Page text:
23. @John – The “need” is rarely a driving factor in the case of “national airlines” or indeed for any kind of vanity project. Tanzania expanded their national airline, so how can Uganda not have one??? Notwithstanding the fact that the last one (Air Uganda) was shut down to save political skins at UCAA rather than for any insurmountable operational or commercial reason.

  24. @ Sean M.

    It’s rather to bad Air Tanzania now seems to have expensive dreams of glory. I travel to a couple of smaller cities in TZ on occasion and they were great at undercutting Auric on a few routes (Iringa springs to mine). The way the Government shived Fastjet on the Kigoma route and then nationally was pretty disgraceful to the point where I would actively avoid handing money to them in the future unless an absolute need arose. But I suppose that is Magfuli’s Tanzania now.

    One thing I’ve always been a curious about and whether you know anymore is whether Rwandair’s knock on effects (always cited when someone gets actual evidence about how loss making the airline is) actually are a net economic benefit to the country? As much as I’m blase on KQ and sort of locked into them as my regional airline of “choice”, I feel like at least there’s some accountability to market forces, at least before nationalization kicks in, which Rwandair seem to wholly lack.

  25. @John – Rwandair provides the bulk of the connectivity to the country. There wouldn’t be non-stop flights to Kigali from London or Johannesburg or Mumbai or Dubai if it wasn’t for Rwandair’s existence. Does that warrant the EUR 100m+ subsidy the airline received in the last financial year? Well, thats something for the Rwandan taxpayer to be the judge of, but there is a case to be made.

    The situation in Uganda, and definitely so in Tanzania, is different. Both have reasonably good connectivity to the outside world even without a national airline. They also have regimes where dissent is not encouraged, so sycophants seeking patronage appointments can easily build up a dodgy business case for a state owned airline.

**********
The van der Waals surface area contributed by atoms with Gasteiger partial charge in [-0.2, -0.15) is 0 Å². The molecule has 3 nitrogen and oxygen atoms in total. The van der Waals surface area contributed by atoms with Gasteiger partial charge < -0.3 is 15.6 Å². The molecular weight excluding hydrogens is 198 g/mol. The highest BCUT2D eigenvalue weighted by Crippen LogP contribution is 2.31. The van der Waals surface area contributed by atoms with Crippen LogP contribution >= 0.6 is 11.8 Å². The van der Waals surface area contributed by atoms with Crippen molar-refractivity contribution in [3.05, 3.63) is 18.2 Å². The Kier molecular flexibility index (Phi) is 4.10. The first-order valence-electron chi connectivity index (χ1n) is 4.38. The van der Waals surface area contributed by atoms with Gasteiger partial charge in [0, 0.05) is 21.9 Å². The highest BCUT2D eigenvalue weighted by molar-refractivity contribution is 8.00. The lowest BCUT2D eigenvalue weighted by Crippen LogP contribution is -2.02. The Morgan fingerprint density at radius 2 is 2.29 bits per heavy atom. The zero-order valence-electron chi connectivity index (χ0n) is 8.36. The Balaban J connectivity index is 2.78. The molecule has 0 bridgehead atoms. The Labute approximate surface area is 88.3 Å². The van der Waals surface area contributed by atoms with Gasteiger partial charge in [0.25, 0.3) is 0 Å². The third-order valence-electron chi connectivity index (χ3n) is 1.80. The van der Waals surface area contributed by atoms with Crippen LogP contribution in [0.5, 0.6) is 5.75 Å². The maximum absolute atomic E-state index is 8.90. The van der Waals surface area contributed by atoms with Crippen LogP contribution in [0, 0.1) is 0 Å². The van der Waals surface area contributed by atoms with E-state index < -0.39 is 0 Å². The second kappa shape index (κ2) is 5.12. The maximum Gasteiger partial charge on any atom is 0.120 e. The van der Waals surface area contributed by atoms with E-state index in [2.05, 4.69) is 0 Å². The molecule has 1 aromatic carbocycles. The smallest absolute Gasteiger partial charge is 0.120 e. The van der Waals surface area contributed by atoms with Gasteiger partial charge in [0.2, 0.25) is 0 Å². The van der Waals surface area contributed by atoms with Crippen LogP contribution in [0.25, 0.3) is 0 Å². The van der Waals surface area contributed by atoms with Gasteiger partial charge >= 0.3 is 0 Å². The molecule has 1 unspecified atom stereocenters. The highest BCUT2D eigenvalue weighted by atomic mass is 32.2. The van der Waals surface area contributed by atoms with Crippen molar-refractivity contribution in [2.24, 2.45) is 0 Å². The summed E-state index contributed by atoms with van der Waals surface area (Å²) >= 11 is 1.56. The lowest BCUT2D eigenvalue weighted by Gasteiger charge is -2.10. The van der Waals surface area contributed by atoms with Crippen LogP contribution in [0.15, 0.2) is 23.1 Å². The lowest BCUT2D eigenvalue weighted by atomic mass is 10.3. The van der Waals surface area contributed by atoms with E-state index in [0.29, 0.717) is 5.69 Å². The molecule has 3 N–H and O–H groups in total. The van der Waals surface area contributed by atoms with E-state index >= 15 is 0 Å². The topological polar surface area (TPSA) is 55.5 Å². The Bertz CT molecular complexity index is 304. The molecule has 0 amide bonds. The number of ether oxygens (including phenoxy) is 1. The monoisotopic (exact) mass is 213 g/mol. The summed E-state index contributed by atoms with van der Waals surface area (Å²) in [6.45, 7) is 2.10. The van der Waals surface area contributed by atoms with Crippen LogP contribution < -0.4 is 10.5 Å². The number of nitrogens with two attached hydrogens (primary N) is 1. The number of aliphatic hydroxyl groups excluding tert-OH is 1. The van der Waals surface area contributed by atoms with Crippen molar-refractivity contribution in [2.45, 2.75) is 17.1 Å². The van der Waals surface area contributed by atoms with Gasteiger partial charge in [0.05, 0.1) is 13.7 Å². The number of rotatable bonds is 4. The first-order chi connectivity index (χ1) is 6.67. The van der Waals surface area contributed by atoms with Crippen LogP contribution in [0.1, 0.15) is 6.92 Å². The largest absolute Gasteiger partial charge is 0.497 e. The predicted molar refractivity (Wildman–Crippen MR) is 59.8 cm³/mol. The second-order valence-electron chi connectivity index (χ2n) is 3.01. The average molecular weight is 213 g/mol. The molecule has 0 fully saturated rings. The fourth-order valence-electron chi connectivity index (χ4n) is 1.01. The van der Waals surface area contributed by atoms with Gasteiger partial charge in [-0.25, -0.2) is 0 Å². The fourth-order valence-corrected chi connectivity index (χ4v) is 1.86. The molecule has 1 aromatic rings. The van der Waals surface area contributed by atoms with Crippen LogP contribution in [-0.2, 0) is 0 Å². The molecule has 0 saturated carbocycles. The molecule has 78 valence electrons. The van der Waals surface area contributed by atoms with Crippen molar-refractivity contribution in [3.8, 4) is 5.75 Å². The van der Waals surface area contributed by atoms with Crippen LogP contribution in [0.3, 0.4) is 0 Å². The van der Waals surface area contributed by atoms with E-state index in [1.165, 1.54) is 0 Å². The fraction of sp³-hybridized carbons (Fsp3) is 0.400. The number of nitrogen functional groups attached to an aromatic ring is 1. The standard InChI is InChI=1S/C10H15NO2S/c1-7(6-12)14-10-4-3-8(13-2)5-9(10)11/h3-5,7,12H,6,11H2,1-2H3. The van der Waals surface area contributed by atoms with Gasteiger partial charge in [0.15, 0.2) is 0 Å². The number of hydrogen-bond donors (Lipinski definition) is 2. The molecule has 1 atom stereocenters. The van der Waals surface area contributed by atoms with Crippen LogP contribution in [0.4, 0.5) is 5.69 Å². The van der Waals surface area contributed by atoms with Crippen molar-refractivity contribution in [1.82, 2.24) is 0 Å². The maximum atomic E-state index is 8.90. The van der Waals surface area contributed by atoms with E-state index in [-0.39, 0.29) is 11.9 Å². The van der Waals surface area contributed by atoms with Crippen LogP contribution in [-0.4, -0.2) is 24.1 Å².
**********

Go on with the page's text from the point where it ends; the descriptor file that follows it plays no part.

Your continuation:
Finally, Fastjet is not a victim of anything other than their own hubris and naivete. Their model was flawed and arguably never intended to succeed.

  26. @Lucky – This is the only schedule that could make the flight work. The Houston side connectivity is poor, but this feeds to/from the overnight bank at Addis which has a growing network to East Africa and India. Lome connectivity is excellent as it parallels the Newark flight.

    It’s not perfect, but it gives them a chance. The other schedule drafts didn’t even do that.

  27. ET’s aicraft utilisation esp on European routes is as horrible as well but makes for good connections. All flights arrive in Europe early in the morning, spend the whole day on the ground and return to ADD at night. This is for the same reasons EU airlines spend the whole day on the ground in South Africa – to allow for maximum connections at their respective hubs.

  28. Where are you seeing this schedule? In June of 2020, I see ET 518 departing ADD at 8:30 AM and arriving Houston at 9:20 PM

  29. @Sean M

    I am also suspecting that by sitting the plane on ground at IAH for 20hrs, ET could easily make the same group of crew do turnaround on the second day (which is common for many African and South Asian airlines to do), saving the cost significantly by not having 2 sets of crew for IAH.

  30. The flight into Houston arrives so late it limits the amount of connections with United. Maybe a Las Vegas or LAX flight, but that’s about it. I give it 6 months before it’s dead.

  31. A shame about Ethiopian pulling out of LAX. These days, if I want to fly from ADD to LAX I have to transit IAD and get on a dirty United B737-900 codeshare flight.

    What a come down from what Iā€™m sure is top notch cabin service on Ethiopian. Anything to not have to fly with the burned out grandmas, or the young and pretty but indifferent millenials, that crew the United flights.